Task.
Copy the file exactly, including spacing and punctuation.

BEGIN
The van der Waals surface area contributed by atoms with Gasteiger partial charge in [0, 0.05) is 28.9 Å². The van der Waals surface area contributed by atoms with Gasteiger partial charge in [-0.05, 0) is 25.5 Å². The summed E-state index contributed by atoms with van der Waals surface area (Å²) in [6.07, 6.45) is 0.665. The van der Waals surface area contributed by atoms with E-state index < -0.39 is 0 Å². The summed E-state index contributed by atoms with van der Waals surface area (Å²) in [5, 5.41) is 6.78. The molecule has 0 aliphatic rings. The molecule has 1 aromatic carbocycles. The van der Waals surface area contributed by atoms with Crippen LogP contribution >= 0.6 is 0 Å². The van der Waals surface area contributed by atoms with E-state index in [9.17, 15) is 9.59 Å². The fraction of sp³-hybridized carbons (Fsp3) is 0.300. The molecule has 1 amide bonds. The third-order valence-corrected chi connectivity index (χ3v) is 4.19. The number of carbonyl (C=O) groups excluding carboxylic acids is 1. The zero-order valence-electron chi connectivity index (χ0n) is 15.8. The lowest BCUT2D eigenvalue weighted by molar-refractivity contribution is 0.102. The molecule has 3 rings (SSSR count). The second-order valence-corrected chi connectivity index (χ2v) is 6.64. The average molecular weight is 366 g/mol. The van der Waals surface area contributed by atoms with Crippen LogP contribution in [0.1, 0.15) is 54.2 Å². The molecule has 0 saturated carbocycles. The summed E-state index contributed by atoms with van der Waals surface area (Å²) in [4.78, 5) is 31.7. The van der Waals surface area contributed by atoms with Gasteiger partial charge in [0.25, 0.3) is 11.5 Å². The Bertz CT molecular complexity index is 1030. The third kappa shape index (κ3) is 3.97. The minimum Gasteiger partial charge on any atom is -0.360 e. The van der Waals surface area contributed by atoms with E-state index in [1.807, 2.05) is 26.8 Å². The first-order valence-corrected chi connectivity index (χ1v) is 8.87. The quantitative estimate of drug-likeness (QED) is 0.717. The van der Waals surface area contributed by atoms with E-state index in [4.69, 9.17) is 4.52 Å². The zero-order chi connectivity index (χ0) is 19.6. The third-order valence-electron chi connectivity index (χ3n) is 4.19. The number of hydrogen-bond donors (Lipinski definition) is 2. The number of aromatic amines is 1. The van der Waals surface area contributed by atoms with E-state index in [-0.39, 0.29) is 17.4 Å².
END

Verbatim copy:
The van der Waals surface area contributed by atoms with Gasteiger partial charge in [0, 0.05) is 28.9 Å². The van der Waals surface area contributed by atoms with Gasteiger partial charge in [-0.05, 0) is 25.5 Å². The summed E-state index contributed by atoms with van der Waals surface area (Å²) in [6.07, 6.45) is 0.665. The van der Waals surface area contributed by atoms with E-state index < -0.39 is 0 Å². The summed E-state index contributed by atoms with van der Waals surface area (Å²) in [5, 5.41) is 6.78. The molecule has 0 aliphatic rings. The molecule has 1 aromatic carbocycles. The van der Waals surface area contributed by atoms with Crippen LogP contribution >= 0.6 is 0 Å². The van der Waals surface area contributed by atoms with E-state index in [9.17, 15) is 9.59 Å². The fraction of sp³-hybridized carbons (Fsp3) is 0.300. The molecule has 1 amide bonds. The third-order valence-corrected chi connectivity index (χ3v) is 4.19. The number of carbonyl (C=O) groups excluding carboxylic acids is 1. The zero-order valence-electron chi connectivity index (χ0n) is 15.8. The lowest BCUT2D eigenvalue weighted by molar-refractivity contribution is 0.102. The molecule has 3 rings (SSSR count). The second-order valence-corrected chi connectivity index (χ2v) is 6.64. The average molecular weight is 366 g/mol. The van der Waals surface area contributed by atoms with Crippen LogP contribution in [0.1, 0.15) is 54.2 Å². The molecule has 0 saturated carbocycles. The summed E-state index contributed by atoms with van der Waals surface area (Å²) in [4.78, 5) is 31.7. The van der Waals surface area contributed by atoms with Gasteiger partial charge in [0.25, 0.3) is 11.5 Å². The Bertz CT molecular complexity index is 1030. The third kappa shape index (κ3) is 3.97. The minimum Gasteiger partial charge on any atom is -0.360 e. The van der Waals surface area contributed by atoms with E-state index in [1.807, 2.05) is 26.8 Å². The first-order valence-corrected chi connectivity index (χ1v) is 8.87. The quantitative estimate of drug-likeness (QED) is 0.717. The van der Waals surface area contributed by atoms with E-state index in [4.69, 9.17) is 4.52 Å². The zero-order chi connectivity index (χ0) is 19.6. The third-order valence-electron chi connectivity index (χ3n) is 4.19. The number of hydrogen-bond donors (Lipinski definition) is 2. The number of aromatic amines is 1. The van der Waals surface area contributed by atoms with E-state index in [-0.39, 0.29) is 17.4 Å².